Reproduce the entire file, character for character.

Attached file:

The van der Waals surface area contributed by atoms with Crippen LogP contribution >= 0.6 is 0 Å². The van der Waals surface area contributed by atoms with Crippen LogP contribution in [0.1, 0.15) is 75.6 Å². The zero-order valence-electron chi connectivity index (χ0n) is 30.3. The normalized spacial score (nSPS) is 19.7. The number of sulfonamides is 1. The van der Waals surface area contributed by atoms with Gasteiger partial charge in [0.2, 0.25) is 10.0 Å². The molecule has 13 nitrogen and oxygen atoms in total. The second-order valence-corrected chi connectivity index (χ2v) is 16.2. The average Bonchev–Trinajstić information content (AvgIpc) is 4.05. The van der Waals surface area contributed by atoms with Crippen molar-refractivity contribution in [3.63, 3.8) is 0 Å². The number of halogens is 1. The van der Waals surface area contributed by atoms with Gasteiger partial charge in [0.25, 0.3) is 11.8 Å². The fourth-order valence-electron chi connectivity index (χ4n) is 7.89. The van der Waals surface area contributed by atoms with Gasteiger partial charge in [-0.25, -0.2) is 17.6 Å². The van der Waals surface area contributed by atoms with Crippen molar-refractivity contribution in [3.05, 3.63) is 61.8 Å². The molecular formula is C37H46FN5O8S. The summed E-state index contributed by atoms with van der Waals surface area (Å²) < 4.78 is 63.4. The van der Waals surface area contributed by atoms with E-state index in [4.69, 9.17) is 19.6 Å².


The van der Waals surface area contributed by atoms with Crippen LogP contribution >= 0.6 is 0 Å². The van der Waals surface area contributed by atoms with Crippen LogP contribution in [0.1, 0.15) is 75.6 Å². The zero-order valence-electron chi connectivity index (χ0n) is 30.3. The normalized spacial score (nSPS) is 19.7. The number of sulfonamides is 1. The van der Waals surface area contributed by atoms with Gasteiger partial charge in [0.2, 0.25) is 10.0 Å². The molecule has 13 nitrogen and oxygen atoms in total. The second-order valence-corrected chi connectivity index (χ2v) is 16.2. The average Bonchev–Trinajstić information content (AvgIpc) is 4.05. The van der Waals surface area contributed by atoms with Crippen molar-refractivity contribution in [3.63, 3.8) is 0 Å². The number of halogens is 1. The van der Waals surface area contributed by atoms with Gasteiger partial charge in [0.25, 0.3) is 11.8 Å². The fourth-order valence-electron chi connectivity index (χ4n) is 7.89. The van der Waals surface area contributed by atoms with Gasteiger partial charge in [-0.25, -0.2) is 17.6 Å². The van der Waals surface area contributed by atoms with Crippen molar-refractivity contribution in [3.05, 3.63) is 61.8 Å². The molecular formula is C37H46FN5O8S. The summed E-state index contributed by atoms with van der Waals surface area (Å²) < 4.78 is 63.4. The van der Waals surface area contributed by atoms with E-state index in [4.69, 9.17) is 19.6 Å².